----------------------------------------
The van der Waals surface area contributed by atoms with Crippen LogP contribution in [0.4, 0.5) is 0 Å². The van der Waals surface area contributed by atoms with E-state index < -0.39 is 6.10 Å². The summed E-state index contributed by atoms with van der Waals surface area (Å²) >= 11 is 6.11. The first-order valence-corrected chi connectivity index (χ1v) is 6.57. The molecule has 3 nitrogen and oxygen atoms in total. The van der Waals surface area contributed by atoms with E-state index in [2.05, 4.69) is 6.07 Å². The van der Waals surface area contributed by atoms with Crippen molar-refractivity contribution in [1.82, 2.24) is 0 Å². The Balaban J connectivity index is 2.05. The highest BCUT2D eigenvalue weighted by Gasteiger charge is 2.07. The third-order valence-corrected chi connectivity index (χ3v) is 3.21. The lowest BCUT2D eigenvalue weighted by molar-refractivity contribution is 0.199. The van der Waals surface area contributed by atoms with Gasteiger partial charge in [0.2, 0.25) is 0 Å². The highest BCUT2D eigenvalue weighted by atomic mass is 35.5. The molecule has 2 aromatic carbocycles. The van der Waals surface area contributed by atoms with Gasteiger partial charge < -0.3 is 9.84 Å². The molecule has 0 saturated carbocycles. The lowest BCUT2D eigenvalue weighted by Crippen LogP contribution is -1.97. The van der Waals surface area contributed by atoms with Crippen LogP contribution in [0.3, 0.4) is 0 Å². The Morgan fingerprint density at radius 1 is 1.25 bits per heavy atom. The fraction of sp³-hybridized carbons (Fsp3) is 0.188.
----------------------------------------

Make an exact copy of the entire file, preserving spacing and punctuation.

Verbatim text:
The van der Waals surface area contributed by atoms with Crippen LogP contribution in [0.4, 0.5) is 0 Å². The van der Waals surface area contributed by atoms with E-state index < -0.39 is 6.10 Å². The summed E-state index contributed by atoms with van der Waals surface area (Å²) >= 11 is 6.11. The first-order valence-corrected chi connectivity index (χ1v) is 6.57. The molecule has 3 nitrogen and oxygen atoms in total. The van der Waals surface area contributed by atoms with E-state index in [2.05, 4.69) is 6.07 Å². The van der Waals surface area contributed by atoms with Crippen molar-refractivity contribution in [1.82, 2.24) is 0 Å². The Balaban J connectivity index is 2.05. The highest BCUT2D eigenvalue weighted by Gasteiger charge is 2.07. The third-order valence-corrected chi connectivity index (χ3v) is 3.21. The lowest BCUT2D eigenvalue weighted by molar-refractivity contribution is 0.199. The van der Waals surface area contributed by atoms with Gasteiger partial charge in [0.2, 0.25) is 0 Å². The highest BCUT2D eigenvalue weighted by atomic mass is 35.5. The molecule has 2 aromatic carbocycles. The van der Waals surface area contributed by atoms with Gasteiger partial charge < -0.3 is 9.84 Å². The molecule has 0 saturated carbocycles. The lowest BCUT2D eigenvalue weighted by Crippen LogP contribution is -1.97. The van der Waals surface area contributed by atoms with Crippen LogP contribution in [0.3, 0.4) is 0 Å². The Morgan fingerprint density at radius 1 is 1.25 bits per heavy atom. The fraction of sp³-hybridized carbons (Fsp3) is 0.188.